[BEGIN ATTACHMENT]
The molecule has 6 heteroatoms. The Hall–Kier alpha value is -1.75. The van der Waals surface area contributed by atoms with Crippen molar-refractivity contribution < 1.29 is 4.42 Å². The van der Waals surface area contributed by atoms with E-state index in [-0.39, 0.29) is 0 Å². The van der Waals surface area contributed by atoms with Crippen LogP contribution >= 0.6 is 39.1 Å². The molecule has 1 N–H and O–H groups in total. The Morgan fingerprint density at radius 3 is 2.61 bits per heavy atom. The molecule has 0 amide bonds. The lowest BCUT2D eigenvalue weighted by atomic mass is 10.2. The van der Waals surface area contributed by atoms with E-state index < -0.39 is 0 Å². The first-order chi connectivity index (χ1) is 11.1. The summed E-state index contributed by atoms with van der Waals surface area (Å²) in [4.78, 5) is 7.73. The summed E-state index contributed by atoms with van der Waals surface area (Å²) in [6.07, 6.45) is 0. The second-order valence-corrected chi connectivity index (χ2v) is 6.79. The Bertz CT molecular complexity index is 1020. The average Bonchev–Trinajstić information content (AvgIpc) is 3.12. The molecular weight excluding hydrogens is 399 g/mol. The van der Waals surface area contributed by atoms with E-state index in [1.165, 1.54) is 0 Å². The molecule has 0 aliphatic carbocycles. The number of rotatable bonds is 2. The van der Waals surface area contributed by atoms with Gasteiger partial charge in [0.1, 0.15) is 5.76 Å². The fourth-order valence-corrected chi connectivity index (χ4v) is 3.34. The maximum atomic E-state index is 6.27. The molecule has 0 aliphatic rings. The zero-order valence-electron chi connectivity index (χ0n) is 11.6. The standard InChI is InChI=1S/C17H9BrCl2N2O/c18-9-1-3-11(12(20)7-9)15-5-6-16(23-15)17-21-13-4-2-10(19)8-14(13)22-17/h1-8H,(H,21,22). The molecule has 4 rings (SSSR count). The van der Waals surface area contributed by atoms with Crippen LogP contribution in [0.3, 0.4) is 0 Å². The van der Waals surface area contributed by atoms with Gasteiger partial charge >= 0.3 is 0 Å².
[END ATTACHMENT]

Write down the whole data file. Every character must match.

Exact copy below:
The molecule has 6 heteroatoms. The Hall–Kier alpha value is -1.75. The van der Waals surface area contributed by atoms with Crippen molar-refractivity contribution < 1.29 is 4.42 Å². The van der Waals surface area contributed by atoms with E-state index in [-0.39, 0.29) is 0 Å². The van der Waals surface area contributed by atoms with Crippen LogP contribution >= 0.6 is 39.1 Å². The molecule has 1 N–H and O–H groups in total. The Morgan fingerprint density at radius 3 is 2.61 bits per heavy atom. The molecule has 0 amide bonds. The lowest BCUT2D eigenvalue weighted by atomic mass is 10.2. The van der Waals surface area contributed by atoms with E-state index < -0.39 is 0 Å². The first-order chi connectivity index (χ1) is 11.1. The summed E-state index contributed by atoms with van der Waals surface area (Å²) in [4.78, 5) is 7.73. The summed E-state index contributed by atoms with van der Waals surface area (Å²) in [6.07, 6.45) is 0. The second-order valence-corrected chi connectivity index (χ2v) is 6.79. The Bertz CT molecular complexity index is 1020. The average Bonchev–Trinajstić information content (AvgIpc) is 3.12. The molecular weight excluding hydrogens is 399 g/mol. The van der Waals surface area contributed by atoms with E-state index in [1.165, 1.54) is 0 Å². The molecule has 0 aliphatic carbocycles. The number of rotatable bonds is 2. The van der Waals surface area contributed by atoms with Gasteiger partial charge in [0.1, 0.15) is 5.76 Å². The fourth-order valence-corrected chi connectivity index (χ4v) is 3.34. The maximum atomic E-state index is 6.27. The molecule has 0 aliphatic rings. The zero-order valence-electron chi connectivity index (χ0n) is 11.6. The standard InChI is InChI=1S/C17H9BrCl2N2O/c18-9-1-3-11(12(20)7-9)15-5-6-16(23-15)17-21-13-4-2-10(19)8-14(13)22-17/h1-8H,(H,21,22). The molecule has 4 rings (SSSR count). The van der Waals surface area contributed by atoms with Crippen LogP contribution in [0.3, 0.4) is 0 Å². The van der Waals surface area contributed by atoms with Gasteiger partial charge >= 0.3 is 0 Å².